The request is met with surprise since he’s never had any friends over before, so he quickly backpedals on the issue, saying that he doesn’t want to “trouble” anyone. An awkward pause follows and Seol-chan gives a frustrated sigh. It’s like he’s acting like a guest in his own home. Seriously, what gives?
The woman he calls “Mother” (since we don’t know why he addresses her formally, yet) stands outside, clutching her chest.
We see a quiet montage of the students which gives us a peek on how they each spend the night: Do-nam is playing a computer game, Eun-ha continues to write her fanfic, and Nana briefly stops at a store window before walking past.
The boys engage in a game of basketball in gym class the next day and Sun-woo fouls in reaction to Seol-chan’s persistent jabs. So he makes it a point to speak to Se-yi in front of Seol-chan before he leaves.
Do-nam takes off as usual, and the group sweats over trying to find a place to practice since almost anywhere they go is bound to attract unwanted attention (for Seol-chan, that is). All they need is a piano… which is when Kyu-dong recalls that there’s one at the ajusshi’s place.
The crew once again shows up on the ajusshi’s doorstep, and Se-yi apologetically adds that they’ll impose on his kindness just until the concert. Seol-chan offers to tune the old piano himself, and he surprises everyone by thanking the man. His tone is still rough around the edges but it’s polite, so I take that as progress.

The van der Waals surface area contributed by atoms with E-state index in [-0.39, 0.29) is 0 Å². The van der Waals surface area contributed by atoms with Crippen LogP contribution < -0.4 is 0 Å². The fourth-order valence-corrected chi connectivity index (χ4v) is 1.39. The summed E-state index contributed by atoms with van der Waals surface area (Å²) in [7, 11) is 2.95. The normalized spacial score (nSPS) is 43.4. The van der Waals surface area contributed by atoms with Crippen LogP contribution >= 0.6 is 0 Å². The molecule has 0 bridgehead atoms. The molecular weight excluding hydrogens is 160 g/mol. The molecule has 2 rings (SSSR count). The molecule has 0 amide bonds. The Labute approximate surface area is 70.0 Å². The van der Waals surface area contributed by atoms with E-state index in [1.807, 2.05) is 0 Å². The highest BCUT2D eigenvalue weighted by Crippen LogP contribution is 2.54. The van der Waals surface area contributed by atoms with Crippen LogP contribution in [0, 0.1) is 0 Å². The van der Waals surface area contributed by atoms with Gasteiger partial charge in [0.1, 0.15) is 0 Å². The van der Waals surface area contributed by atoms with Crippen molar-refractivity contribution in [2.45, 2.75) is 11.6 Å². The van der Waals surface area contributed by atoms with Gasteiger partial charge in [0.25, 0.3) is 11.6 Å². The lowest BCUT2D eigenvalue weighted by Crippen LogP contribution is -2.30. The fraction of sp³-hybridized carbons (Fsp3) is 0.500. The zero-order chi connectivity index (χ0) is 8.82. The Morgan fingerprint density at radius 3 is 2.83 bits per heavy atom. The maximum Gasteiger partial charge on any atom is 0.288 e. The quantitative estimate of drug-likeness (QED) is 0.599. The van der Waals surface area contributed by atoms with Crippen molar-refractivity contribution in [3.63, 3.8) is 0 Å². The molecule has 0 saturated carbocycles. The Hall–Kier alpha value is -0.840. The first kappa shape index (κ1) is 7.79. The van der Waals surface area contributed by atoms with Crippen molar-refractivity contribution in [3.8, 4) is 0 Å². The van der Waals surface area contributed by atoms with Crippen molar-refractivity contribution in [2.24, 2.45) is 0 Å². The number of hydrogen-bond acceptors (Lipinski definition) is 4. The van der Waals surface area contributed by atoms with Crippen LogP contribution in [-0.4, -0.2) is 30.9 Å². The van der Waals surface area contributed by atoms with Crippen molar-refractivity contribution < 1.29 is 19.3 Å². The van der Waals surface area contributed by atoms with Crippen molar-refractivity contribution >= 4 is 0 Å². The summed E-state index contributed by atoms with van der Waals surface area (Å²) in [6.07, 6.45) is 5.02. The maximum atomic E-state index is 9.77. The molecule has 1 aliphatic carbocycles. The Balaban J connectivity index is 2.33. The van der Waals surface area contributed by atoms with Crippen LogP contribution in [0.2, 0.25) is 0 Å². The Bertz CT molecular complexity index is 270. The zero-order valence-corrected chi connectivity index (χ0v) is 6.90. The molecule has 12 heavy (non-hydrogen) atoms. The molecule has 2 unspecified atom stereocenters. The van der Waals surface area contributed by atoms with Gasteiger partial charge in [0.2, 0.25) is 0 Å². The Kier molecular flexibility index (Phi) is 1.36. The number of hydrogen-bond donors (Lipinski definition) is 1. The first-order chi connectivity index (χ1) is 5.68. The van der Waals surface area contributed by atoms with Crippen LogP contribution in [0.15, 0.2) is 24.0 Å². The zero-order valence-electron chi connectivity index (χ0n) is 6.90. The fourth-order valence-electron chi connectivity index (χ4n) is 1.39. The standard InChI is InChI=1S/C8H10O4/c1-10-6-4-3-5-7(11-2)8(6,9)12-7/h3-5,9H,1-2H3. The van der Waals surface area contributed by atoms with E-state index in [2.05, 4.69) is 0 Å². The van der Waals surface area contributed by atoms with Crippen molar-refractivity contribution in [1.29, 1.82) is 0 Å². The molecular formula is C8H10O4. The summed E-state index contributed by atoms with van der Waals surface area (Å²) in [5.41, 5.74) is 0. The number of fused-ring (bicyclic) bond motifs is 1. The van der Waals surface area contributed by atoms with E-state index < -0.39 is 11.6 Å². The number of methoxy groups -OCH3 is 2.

Seol-chan asks the others for song suggestions, and Kyu-dong is the only one who has any. Aw, his list fills up an entire page. He tells them to pick a couple they all know.
Then Se-yi lifts up her phone to show her a text from the ajusshi, to which Seol-chan asks, irritated: “You gave him your number too?!”
Sun-woo helps out a street musician whose performance spurs him to call Se-yi. Seol-chan objects when he hears her invite Sun-woo over, which is what prompts Sun-woo to swing by.
When he arrives, he comments that although Seol-chan has finally learned how to tune a piano, a few notes are out of tune. Sun-woo reminds him that he progressed faster than Seol-chan, but he changed to cello.
That begs the question of how the boys previously know each other. Sun-woo admits that they once took piano lessons together and Seol-chan kept playing because of his natural talent.
He tests the piano and invites Seol-chan to play with him “like old times.” When Seol-chan denies that those days didn’t exist, Sun-woo says that he must have forgotten.
As for himself: “Even though I try to forget… my hands seem to remember.” Do it. Accept the bromance invitation!